Because of the danger of the clinical trials and the difficulty of controlling the graft flow only affected by the magnitude of competitive flow, this study chooses the method of constructing CABG multiscale models of different stenosis. Multiscale models not only guarantee the real geometry of the coronary artery, but also provide precise boundary condition [17, 18]. It has a high accuracy of simulating the physiological conditions, and it has been used in the calculation of various vessels’ hemodynamics. Multiscale models can change the stenosis ratio while other conditions keep constant, and obtain flow waves from models of different stenosis. As there is significant correlation between stenosis and competitive flow, these models can reflect different magnitude of competitive flow.

This study is aiming at exploring the relationship between competitive flow and FFT analysis of the flow waves in LIMA graft, and finding a new way to evaluate the magnitude of the competitive flow by FFT method.

Methods

The CABG multiscale model

The multiscale model is constructed by different dimensional models. In this study, the 0D/3D coupling method is used to perform a numerical simulation by coupling the lumped parameter model (0D model) and 3D model [19].

The reconstruction of 3D model

The patient data is from a male whose cardiac output is 4.6 l/min measured by Doppler ultrasound. The CT data for reconstruction has 460 slices, each of this slice is 512 * 512 pixels, and the distance between each adjacent slice is 1 mm. The patients signed informed consent forms. The threshold segmentation and manual segmentation has been used for reconstruction in Mimics software, and the Gaussian filtering is adopted for smoothing the model surface. Using the Freeform software (software of the 3D modeling system), the model is made different stenosis (100, 90, 75, 60, 50 and 40%) in LAD and completes the LIMA-LAD bypass. The diameter of LIMA is set up as 3 mm. Finally, all of the six models with different stenosis need to be meshed to generate the computational models. The ANSYS-CFX software is used to generate hexahedral mesh in models, and the mesh is refined in the areas of interest to make the simulation results more precise. The node and element numbers for the models are listed in Table 1.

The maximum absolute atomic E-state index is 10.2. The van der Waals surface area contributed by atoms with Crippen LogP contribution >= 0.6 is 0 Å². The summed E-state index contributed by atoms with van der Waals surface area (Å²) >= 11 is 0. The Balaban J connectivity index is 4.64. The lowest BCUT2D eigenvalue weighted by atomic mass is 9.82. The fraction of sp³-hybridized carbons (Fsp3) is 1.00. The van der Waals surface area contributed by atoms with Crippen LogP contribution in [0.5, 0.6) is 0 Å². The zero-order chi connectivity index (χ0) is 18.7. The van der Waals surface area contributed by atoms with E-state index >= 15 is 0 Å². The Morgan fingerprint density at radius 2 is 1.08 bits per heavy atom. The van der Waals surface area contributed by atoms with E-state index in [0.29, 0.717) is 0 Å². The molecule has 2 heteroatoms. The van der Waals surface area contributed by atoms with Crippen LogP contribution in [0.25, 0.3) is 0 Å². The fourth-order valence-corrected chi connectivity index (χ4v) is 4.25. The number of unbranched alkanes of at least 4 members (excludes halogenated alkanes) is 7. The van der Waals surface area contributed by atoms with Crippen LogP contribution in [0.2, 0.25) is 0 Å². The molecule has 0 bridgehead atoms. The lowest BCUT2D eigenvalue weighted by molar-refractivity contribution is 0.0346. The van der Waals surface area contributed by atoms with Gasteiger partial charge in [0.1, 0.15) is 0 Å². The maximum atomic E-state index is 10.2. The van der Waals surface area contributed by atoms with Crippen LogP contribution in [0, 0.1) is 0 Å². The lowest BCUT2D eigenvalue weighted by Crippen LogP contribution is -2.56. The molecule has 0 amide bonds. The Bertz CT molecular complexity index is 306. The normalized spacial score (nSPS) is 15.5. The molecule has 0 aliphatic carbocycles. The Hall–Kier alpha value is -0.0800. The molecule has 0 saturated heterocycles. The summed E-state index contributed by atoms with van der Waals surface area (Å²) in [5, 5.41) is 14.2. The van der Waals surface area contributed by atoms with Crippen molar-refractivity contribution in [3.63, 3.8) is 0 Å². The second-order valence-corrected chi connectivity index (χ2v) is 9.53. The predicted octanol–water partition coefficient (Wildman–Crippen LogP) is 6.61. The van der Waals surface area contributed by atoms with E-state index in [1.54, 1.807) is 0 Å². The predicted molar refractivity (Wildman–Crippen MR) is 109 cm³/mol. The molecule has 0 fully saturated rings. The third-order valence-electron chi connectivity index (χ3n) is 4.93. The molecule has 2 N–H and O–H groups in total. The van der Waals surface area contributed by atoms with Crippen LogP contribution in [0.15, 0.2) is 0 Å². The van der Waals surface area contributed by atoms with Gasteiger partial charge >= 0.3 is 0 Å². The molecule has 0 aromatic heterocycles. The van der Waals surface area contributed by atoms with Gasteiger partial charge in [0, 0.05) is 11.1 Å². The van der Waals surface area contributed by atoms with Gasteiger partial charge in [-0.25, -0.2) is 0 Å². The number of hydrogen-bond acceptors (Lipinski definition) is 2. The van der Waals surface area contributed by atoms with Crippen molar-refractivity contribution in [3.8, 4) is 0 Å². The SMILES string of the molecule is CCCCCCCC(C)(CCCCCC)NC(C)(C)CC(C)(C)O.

Table 1

The nodes and elements numbers of the 3D models

Model (%)

Nodes

Elements

100

1,109,466

1,450,211

90

1,103,681

1,414,879

75

1,081,759

1,366,195

60

1,039,353

1,334,604

50

1,025,067

1,313,895

40

1,013,483

1,304,175

In the 3D simulation, it is assumed that the vessel wall is rigid and the blood is incompressible viscous Newtonian fluid. The density of the blood is 1050 kg/m3, and the dynamic viscosity is 0.0035 Pa s.

The 0D/3D coupling model

In this study, the 0D model which act as the boundary condition for 3D model is described by Taylor [18]. The complete 0D/3D coupling model (multiscale model) is shown as Fig. 1.
Fig. 1

The CABG multiscale model. We construct six models which are similar except for stenosis ratio

The boundary condition of the 3D model are supplied by the 0D calculation and the forcing terms of the 0D model are calculated by the 3D simulation. All of the six 3D models shares the same 0D models, so the difference in the simulation can be caused only by the difference of the stenosis.

As shown in Fig. 1, the inlet of the 3D model (Aorta) is coupled with a 0D model of the heart block. The systemic outlets (A, B, C, D, E) are coupled with a 0D model of the systemic block. And the coronary outlets (a-n) are coupled with a 0D model of the coronary block. In each block, the resistance (R) is used to simulate the flow resistance, the capacitance (C) is used to simulate the compliance of the vessel and the inductance (L) is used to simulate the inertia of the blood flow. In the heart block, the diode is used to simulate the valve in the heart while the variable capacitors Clv is used to simulate the left ventricles. In the coronary block, the pressure of left ventricle is added at the cathode of capacitance Cim which accounts for the intramyocardial pump [18].

In the heart block, the pressure–volume relationship of the ventricle can be described as the following functions.